Would you be able to advise me – how does one think on their feet and give a credible and structured answer to a wholly unexpected question? No mental rehearsal possible, the question’s totally out of the blue! Such a scenario makes me ramble without fail.

    Many-many thanks,
    Susie

    REPLY
  4. Julie Howell says:

    Thank you, Susie. :)

    It’s my belief that you will conquer this concern as you come to realise that unexpected questions can be answered just as well as expected ones.

    I’ll explain what I mean by that…

    There are two types of questions.
    Type 1, is the type of question you’re asked a lot, such as ‘what is your name’ and ‘how are you’, etc. You never struggle to find the answer to this type of question because your answers are ‘at the front of your mind’. You answer them a lot so your brain has learned (rather, you’ve trained it!) to grab an answer very quickly from the front of your mind like the proverbial ‘low hanging fruit’. So the answer comes to you very quickly and feels easy. However, answering in this way can lead you to make mistakes at interview. Sometimes, your brain will ‘mis-hear’ or ‘misinterpret’ a question and give a ‘type 1′ (“without thinking”) answer because your brain will naturally grab what’s closest and easiest. So be wary of answering *any* question too quickly at interview. Take a breath and give your brain a moment to process the ‘easy question’ more thoroughly.

    Type 2, is the type of question you can answer given sufficient time. I doubt very much you are ever asked questions in interview that you *can’t* answer. More likely, you get in a bit of a brain panic because the answer doesn’t drop into your head as readily and easily as the ‘Type 1′ questions’ answers. An unexpected question is only difficult because your brain isn’t used to answering it. That’s not to say the answer isn’t lurking in your brain somewhere.

    So what should you do?

    Firstly, understand that such questions are set to discover what happens when you’re asked a ‘type 2′ question. It’s less about the answer, more about ‘how’ you answer.

    Can you answer a ‘type 2′ question well? I believe you can. The key is practice.

    Get some questions (or get someone else to come up with questions) that demand from you deeper thought. Practice answering them as fully as you can (without giving up midway – whatever happens, keep going). If the answer isn’t coming, close your mouth and breathe. This gives your clever brain a few moments to scan itself for some useful information. Practice speaking slowly and clearly – not only does this give your brain more moments to scan itself for information, you’ll hear yourself giving your answer as you give it and this will also give your brain something to work with. If you speak too quickly in this situation, you’ll run out of words very quickly and this will add to your sense of stress.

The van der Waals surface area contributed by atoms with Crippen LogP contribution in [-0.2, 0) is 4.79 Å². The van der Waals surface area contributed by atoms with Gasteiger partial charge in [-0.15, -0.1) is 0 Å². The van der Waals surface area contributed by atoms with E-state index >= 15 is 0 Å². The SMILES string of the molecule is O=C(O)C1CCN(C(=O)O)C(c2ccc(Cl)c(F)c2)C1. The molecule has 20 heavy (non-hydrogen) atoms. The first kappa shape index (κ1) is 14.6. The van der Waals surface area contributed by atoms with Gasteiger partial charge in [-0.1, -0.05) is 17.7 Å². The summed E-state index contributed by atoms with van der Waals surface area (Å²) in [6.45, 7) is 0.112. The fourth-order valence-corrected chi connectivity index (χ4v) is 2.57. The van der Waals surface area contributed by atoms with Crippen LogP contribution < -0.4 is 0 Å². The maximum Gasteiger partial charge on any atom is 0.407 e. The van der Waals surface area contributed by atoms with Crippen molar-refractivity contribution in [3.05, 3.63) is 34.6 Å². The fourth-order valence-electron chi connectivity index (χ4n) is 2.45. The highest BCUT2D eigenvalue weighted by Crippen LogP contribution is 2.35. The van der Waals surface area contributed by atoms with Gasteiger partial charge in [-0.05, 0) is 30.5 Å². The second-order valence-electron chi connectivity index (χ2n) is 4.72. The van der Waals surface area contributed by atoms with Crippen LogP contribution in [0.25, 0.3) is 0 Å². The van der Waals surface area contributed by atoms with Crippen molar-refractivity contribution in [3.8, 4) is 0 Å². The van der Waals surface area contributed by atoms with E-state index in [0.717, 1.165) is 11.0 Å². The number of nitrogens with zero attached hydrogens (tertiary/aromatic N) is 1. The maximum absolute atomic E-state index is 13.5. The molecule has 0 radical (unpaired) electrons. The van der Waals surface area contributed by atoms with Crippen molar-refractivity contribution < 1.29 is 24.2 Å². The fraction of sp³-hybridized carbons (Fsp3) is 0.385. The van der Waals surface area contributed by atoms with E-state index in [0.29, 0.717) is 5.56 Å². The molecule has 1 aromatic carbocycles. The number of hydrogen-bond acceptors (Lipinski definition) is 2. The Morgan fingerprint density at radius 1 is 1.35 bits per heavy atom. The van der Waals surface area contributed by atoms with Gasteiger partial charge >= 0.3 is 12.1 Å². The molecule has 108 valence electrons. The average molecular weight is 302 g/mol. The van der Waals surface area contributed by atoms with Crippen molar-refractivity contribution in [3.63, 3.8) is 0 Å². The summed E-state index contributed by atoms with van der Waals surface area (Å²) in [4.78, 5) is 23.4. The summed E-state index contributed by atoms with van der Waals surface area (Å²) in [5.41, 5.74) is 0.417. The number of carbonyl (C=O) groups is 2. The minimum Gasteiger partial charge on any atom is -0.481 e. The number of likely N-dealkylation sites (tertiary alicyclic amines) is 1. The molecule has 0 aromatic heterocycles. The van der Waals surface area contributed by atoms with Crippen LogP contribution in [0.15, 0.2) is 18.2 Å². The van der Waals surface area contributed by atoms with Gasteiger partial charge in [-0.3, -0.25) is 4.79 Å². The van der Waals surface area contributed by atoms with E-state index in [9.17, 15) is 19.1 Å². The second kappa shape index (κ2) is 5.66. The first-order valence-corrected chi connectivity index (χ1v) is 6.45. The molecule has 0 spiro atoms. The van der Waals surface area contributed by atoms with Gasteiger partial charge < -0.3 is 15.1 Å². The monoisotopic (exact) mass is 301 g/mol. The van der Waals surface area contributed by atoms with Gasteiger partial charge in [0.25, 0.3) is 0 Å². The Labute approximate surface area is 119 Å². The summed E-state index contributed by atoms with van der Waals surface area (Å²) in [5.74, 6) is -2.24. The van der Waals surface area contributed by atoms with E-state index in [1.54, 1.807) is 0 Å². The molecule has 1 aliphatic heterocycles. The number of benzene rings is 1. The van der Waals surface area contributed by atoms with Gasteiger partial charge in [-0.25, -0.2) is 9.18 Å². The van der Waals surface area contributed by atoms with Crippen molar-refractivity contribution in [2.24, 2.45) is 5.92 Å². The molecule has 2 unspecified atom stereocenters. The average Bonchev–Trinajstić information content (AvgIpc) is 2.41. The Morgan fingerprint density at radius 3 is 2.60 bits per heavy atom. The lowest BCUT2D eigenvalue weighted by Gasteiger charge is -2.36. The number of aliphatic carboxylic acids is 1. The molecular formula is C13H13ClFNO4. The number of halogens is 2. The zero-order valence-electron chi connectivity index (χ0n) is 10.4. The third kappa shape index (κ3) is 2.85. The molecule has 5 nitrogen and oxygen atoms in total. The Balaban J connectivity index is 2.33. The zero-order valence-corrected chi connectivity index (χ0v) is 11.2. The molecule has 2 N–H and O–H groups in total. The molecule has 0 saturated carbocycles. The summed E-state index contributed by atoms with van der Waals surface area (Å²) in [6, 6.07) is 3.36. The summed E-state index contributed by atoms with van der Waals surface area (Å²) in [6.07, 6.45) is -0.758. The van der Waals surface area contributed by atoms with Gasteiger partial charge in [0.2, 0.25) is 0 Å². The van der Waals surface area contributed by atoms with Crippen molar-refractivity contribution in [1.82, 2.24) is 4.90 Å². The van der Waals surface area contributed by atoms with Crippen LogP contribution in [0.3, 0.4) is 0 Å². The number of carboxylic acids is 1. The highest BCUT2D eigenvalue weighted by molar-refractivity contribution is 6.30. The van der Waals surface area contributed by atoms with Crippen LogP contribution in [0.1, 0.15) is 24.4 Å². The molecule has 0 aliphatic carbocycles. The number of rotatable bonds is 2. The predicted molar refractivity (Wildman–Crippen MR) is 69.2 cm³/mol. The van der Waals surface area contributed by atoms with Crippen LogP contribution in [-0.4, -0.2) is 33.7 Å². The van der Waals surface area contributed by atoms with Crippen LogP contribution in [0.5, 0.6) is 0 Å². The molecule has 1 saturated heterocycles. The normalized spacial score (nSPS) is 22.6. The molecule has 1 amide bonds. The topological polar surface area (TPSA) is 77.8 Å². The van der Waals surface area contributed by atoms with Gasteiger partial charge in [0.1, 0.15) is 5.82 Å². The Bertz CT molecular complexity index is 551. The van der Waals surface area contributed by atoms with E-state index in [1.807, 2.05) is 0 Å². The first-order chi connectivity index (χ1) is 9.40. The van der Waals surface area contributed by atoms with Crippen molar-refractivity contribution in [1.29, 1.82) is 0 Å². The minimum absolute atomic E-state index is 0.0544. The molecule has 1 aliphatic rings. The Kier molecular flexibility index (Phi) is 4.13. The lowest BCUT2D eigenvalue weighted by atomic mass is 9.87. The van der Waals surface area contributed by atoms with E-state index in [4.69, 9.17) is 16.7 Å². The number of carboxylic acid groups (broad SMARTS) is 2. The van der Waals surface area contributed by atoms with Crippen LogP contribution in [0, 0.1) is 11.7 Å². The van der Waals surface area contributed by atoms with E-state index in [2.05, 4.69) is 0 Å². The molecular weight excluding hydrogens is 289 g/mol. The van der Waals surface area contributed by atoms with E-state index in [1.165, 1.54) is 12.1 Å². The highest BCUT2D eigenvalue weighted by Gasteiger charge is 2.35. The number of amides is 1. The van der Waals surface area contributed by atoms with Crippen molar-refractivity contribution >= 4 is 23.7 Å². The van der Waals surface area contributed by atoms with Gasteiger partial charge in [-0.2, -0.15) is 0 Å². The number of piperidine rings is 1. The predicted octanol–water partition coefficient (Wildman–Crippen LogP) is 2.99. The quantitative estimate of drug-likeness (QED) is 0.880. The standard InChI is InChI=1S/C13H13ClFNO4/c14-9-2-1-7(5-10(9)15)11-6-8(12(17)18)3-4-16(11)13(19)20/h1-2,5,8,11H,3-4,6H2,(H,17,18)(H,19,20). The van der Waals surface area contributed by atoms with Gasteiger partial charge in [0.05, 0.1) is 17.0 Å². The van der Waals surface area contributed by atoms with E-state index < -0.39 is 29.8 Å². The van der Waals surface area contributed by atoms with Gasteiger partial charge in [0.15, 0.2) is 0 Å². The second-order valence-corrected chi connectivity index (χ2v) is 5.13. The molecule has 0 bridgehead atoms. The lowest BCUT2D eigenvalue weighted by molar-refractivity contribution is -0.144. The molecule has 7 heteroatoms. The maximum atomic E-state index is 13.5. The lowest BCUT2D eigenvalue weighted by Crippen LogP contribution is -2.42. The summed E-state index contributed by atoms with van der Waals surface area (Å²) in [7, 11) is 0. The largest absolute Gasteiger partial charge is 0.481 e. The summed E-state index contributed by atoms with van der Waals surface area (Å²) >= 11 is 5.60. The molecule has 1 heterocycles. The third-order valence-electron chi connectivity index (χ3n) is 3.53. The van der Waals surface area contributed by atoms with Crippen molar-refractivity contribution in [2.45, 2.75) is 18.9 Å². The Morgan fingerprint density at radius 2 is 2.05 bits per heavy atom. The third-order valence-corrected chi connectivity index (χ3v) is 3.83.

So:
    1. Practice answering such questions so your brain gets more practice at ‘type 2′ thinking.
    2. Speak slowly (don’t rush). Your brain processes information extremely quickly, so really benefits for a millisecond of extra time.
    3. Breathe.

    You know your subject. The knowledge is in your brain. Your task is to get it out. Practice. Practice. Practice.

    The more you practice this the more your confidence will grow. You’ll eventually be able to speak spontaneously and coherently about anything. It’s just a matter of being aware of how your brain works and training it, and remembering in interview to take your time.

    There’s a brilliant book by Daniel Kahneman called ‘Thinking Fast and Slow’ that explains the science of this in greater detail and I highly recommend it.

    Watch this video. At 1:38 see how Daniel deals with a question he wasn’t expecting: https://youtu.be/mWaIE6u3wvw

    Good luck at interview!

    REPLY